amber

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See also: Amber and ämber

English[edit]

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Wikipedia

amber pendants

Etymology[edit]

From Middle French ambre, from Arabic عنبر (ʿanbar, ambergris), from Middle Persian ʾmbl (ambar, ambergris). Compare lamber, ambergris.

  • The nucleotide sequence "UAG" is named "amber" for the first person to isolate the amber mutation, California Institute of Technology graduate student Harris Bernstein, whose last name ("Bernstein") is the German word for the resin "amber".[1][2]
a carved piece of Dominican blue amber

Pronunciation[edit]

an amber traffic light

Noun[edit]

amber (countable and uncountable, plural ambers)

  1. (obsolete) Ambergris, the waxy product of the sperm whale. [14th-18th c.]
    • 1526, The Grete Herball:
      Ambre is hote and drye [] Some say that it is the sparme of a whale.
    • 1579, The Booke of Simples, fol. 56 (contained in Bulleins Bulwarke of Defence against all Sicknesse, Soarnesse, and Woundes):
      As for Amber Grice, or Amber Cane, which ist most sweet myngled with other sweete thynges: some say it commeth from the rocks of the Sea. [] Some say it is gotten by a fish called Azelum, which feedeth upon Amber Grece, and dyeth, which is taken by cunnyng fishers and the belly opened, and this precious Amber found in hym.
    • 1600, John Pory (translator), A Geographical Historie of Africa (original by Leo Africanus), page 344:
      The head of this fish is as hard as stone. The inhabitants of the Ocean sea coast affirme that this fish casteth foorth Amber; but whether the said Amber be the sperma or the excrement thereof, they cannot well determine.
    • 1717, Lady Mary Wortley Montagu, letter, 18 Apr 1717:
      Slaves [] with silver Censors [] perfum'd the air with Amber, Aloes wood, and other Scents.
  2. A hard, generally yellow to brown translucent fossil resin, used for jewellery. One variety, blue amber, appears blue rather than yellow under direct sunlight. [from 15th c.]
    • 1594Shakespeare, The Taming of the Shrew, Act IV, Scene III:
      With scarfs and fans and double change of bravery,
      With amber bracelets, beads, and all this knavery.
    • 1594Shakespeare, Hamlet, Act II, Scene II:
      Slanders, sir: for the satirical rogue says here that old men have grey beards, that their faces are wrinkled, their eyes purging thick amber and plum-tree gum and that they have a plentiful lack of wit.
    • 1637, Monro, his expedition with the Worthy Scots Regiment (called Mac-Keys Regiment), republished in 1999 (ISBN 0275962679), page 102:
      To shew this by example, we reade of Sabina Poppcea, to whom nothing was wanting , but shame and honestie, being extremely beloved of Nero, had the colour of her haire yellow, like Amber, which Nero esteemed much of, [] .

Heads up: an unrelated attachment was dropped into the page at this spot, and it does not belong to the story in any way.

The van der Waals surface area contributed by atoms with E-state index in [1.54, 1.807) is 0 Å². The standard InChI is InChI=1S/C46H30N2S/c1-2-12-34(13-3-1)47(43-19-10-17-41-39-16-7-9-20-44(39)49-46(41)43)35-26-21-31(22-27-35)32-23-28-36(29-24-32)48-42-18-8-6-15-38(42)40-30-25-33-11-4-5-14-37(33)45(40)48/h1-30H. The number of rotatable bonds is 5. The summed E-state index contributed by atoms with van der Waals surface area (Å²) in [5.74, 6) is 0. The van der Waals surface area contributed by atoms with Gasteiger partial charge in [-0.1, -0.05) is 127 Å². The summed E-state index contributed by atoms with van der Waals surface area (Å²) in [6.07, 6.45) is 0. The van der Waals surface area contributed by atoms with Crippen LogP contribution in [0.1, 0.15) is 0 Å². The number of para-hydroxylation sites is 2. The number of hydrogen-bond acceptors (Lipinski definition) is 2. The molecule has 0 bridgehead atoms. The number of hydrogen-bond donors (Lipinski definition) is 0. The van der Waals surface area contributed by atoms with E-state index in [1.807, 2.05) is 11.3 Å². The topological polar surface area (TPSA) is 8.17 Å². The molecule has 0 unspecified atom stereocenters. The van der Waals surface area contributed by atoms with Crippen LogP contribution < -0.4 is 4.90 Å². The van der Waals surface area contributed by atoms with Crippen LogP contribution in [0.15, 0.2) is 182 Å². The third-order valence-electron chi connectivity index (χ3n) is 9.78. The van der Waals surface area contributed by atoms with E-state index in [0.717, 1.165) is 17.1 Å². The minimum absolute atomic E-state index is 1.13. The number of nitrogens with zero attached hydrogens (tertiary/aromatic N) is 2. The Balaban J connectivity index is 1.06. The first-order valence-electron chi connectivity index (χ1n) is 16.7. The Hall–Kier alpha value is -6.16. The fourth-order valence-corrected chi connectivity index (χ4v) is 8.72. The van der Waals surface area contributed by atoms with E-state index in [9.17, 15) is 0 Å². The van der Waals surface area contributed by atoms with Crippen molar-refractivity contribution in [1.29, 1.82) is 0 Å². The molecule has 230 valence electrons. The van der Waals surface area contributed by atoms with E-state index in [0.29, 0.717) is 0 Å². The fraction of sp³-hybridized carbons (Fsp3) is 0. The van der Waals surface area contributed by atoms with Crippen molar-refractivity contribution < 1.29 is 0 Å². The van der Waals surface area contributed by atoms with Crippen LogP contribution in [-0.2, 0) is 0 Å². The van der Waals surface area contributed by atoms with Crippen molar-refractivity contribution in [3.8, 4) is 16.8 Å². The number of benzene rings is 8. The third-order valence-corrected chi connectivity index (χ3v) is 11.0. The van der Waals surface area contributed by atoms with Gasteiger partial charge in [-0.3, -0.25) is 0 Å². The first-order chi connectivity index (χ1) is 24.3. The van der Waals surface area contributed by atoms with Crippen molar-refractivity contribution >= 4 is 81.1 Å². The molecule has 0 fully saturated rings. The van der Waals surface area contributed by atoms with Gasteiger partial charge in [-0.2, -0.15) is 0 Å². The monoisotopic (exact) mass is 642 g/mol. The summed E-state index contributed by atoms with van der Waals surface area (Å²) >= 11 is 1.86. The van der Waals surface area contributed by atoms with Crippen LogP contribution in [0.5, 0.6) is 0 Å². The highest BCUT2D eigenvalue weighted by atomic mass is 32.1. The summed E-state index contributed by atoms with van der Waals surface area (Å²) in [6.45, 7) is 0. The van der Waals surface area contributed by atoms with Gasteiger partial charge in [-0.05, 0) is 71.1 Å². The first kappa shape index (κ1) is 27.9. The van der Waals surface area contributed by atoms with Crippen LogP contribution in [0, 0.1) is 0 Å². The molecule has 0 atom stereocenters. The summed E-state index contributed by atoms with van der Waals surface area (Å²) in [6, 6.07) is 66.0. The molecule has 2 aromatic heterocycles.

• 2012 March 1, Lee A. Groat, “Gemstones”, American Scientist, volume 100, number 2, page 128: 
      Although there are dozens of different types of gems, among the best known and most important are [] . (Common gem materials not addressed in this article include amber, amethyst, chalcedony, garnet, lazurite, malachite, opals, peridot, rhodonite, spinel, tourmaline, turquoise and zircon.)
  3. A brownish yellow colour.
    amber colour:    
  4. (UK) The intermediate light in a set of three traffic lights, which when illuminated indicates that drivers should stop short of the intersection if it is safe to do so.
    • 1974, Traffic Planning and Engineering, page 366:
      While earlier controllers provided concurrent ambers, present practice is to indicate a minimum intergreen period of 4 s.
    • 2000, in the Journal of Traffic Engineering & Control, volume 41, page 201:
      Also flashing ambers are not operational at this type of crossing.
    • 2004 January 14, "AZGuy" (username), "Turn Signal Research shows amber no more effective then red", in rec.autos.driving, Usenet:
      >Problem: Red-red signals are too time consuming when traffic density is higher.
      I don't find them time consuming at all. I find them identical to ambers.
  5. (biology, genetics, biochemistry) The stop codon (nucleotide triplet) "UAG", or a mutant which has this stop codon at a premature place in its DNA sequence.
    an amber codon, an amber mutation, an amber suppressor
    • 2007, Molecular Genetics of Bacteria, edition 3, page 333:
      For example, to cross a temperature-sensitive mutation with an amber mutation, amber suppressor cells are infected at the low (permissive) temperature.
    • 2007, Jonathan C. Kuhn, Detection of Salmonella by Bacteriophage Felix 01, in Salmonella: Methods and Protocols, pages 27–28:
      Double ambers revert at 10-8-10-9, and therefore, reversion is negligible. Double-amber mutants are made by crossing single-amber mutants with each other.